In this short extract from her book Astrological Psychology, Esotericism and the Transpersonal, Sue Lewis highlights the influences that led to the Hubers’ pioneering the use of colour in the interpretation of the astrological chart. It begins with the period the Hubers spent in Florence, working with Roberto Assagioli at his Psychosynthesis Institute, helping with documenting psychosynthesis while at the same time researching and developing their system of astrological psychology.
‘Bruno and Louise were bowled over by Florence, especially Bruno, who discovered the language of colour from the American Fulbright art scholars he met there. So he read Goethe’s Theory of Colours (1810) and Wassily Kandinsky’s Concerning the Spiritual in Art (1911), and observed colour tests developed by the Swiss psychotherapist Max Luescher, in 1969. In Florence, he started painting, producing an abstract every full Moon and one every new Moon. Although Bruno chose to focus on astrology in preference to art, and executed only one series of paintings, this engagement with the visual medium is demonstrated in the arrangement of the chart, showing the five levels fanning out from the central circle of the self, through the inner motivations represented by the aspect structure, to the driving planetary energies, outwards to the archetypal signs of the zodiac, and around the periphery are the mundane houses interacting with the environment.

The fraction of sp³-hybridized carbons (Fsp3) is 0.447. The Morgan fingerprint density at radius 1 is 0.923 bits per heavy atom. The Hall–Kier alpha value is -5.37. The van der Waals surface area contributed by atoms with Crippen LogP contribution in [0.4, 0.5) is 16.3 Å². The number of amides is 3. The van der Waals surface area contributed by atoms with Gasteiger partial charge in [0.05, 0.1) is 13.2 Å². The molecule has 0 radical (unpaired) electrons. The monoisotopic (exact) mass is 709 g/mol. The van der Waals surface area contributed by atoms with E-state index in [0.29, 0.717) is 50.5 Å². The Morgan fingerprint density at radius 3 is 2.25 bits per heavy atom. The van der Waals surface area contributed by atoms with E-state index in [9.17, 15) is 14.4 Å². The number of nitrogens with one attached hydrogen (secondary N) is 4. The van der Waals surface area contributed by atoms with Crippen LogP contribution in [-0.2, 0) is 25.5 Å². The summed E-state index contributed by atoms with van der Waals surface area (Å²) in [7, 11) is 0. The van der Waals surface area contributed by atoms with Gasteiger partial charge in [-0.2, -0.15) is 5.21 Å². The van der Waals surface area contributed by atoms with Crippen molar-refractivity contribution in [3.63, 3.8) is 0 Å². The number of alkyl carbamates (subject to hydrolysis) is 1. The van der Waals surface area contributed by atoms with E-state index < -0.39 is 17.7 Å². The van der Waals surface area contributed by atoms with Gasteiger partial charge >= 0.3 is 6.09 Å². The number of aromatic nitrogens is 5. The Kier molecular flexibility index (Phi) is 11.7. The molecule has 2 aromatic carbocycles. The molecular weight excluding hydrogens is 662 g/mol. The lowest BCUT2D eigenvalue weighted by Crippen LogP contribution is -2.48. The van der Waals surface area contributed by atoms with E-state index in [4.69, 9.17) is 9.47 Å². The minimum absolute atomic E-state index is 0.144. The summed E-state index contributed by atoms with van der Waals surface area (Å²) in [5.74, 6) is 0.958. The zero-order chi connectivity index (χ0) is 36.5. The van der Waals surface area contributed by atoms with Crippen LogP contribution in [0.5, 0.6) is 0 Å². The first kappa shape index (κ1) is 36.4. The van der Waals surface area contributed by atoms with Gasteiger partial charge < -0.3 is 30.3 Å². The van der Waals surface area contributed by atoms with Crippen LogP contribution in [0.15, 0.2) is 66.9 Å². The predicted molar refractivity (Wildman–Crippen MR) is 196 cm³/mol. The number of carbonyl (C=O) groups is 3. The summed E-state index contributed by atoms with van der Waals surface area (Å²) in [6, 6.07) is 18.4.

The chart is a mandala whose colours and shapes enable the astrologer to envisage the whole person whose chart is being read, so it is a truly esoteric space. Looking at the charts of Bruno and Louise, Bruno’s might resemble a Himalayan mountain range, such as painted by the Theosophist Nicholas Roerich, with peaks and valleys, while Louise’s opens out onto a broad plateau with tall poplars reaching for the heavens.’
The featured image shows Nicholas Roerich’s Song of Shambhala.